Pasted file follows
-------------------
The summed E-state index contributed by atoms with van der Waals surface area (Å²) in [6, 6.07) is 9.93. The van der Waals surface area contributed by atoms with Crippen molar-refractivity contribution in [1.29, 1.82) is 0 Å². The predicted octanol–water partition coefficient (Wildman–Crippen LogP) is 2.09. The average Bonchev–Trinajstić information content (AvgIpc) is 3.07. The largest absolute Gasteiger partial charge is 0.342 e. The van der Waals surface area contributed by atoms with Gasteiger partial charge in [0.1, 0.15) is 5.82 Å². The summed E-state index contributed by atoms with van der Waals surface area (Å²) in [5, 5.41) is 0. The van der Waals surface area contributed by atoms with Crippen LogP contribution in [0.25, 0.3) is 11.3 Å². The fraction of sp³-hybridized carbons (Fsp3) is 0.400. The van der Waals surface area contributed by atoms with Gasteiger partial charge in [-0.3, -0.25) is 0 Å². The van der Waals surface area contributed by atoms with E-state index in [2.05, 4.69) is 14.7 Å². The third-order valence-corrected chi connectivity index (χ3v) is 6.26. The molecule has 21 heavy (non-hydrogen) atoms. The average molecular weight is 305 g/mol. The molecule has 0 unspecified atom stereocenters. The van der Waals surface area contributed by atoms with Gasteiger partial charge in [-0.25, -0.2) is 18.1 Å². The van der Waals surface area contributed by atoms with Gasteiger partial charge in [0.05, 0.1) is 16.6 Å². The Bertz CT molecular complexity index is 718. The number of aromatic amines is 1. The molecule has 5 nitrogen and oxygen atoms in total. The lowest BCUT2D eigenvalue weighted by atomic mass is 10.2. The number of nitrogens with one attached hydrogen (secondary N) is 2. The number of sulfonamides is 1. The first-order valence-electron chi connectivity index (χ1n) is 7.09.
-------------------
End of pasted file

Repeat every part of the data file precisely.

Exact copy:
The summed E-state index contributed by atoms with van der Waals surface area (Å²) in [6, 6.07) is 9.93. The van der Waals surface area contributed by atoms with Crippen molar-refractivity contribution in [1.29, 1.82) is 0 Å². The predicted octanol–water partition coefficient (Wildman–Crippen LogP) is 2.09. The average Bonchev–Trinajstić information content (AvgIpc) is 3.07. The largest absolute Gasteiger partial charge is 0.342 e. The van der Waals surface area contributed by atoms with Gasteiger partial charge in [0.1, 0.15) is 5.82 Å². The summed E-state index contributed by atoms with van der Waals surface area (Å²) in [5, 5.41) is 0. The van der Waals surface area contributed by atoms with Crippen LogP contribution in [0.25, 0.3) is 11.3 Å². The fraction of sp³-hybridized carbons (Fsp3) is 0.400. The van der Waals surface area contributed by atoms with Gasteiger partial charge in [-0.3, -0.25) is 0 Å². The van der Waals surface area contributed by atoms with E-state index in [2.05, 4.69) is 14.7 Å². The third-order valence-corrected chi connectivity index (χ3v) is 6.26. The molecule has 21 heavy (non-hydrogen) atoms. The average molecular weight is 305 g/mol. The molecule has 0 unspecified atom stereocenters. The van der Waals surface area contributed by atoms with Gasteiger partial charge in [-0.25, -0.2) is 18.1 Å². The van der Waals surface area contributed by atoms with Gasteiger partial charge in [0.05, 0.1) is 16.6 Å². The Bertz CT molecular complexity index is 718. The number of aromatic amines is 1. The molecule has 5 nitrogen and oxygen atoms in total. The lowest BCUT2D eigenvalue weighted by atomic mass is 10.2. The number of nitrogens with one attached hydrogen (secondary N) is 2. The number of sulfonamides is 1. The first-order valence-electron chi connectivity index (χ1n) is 7.09.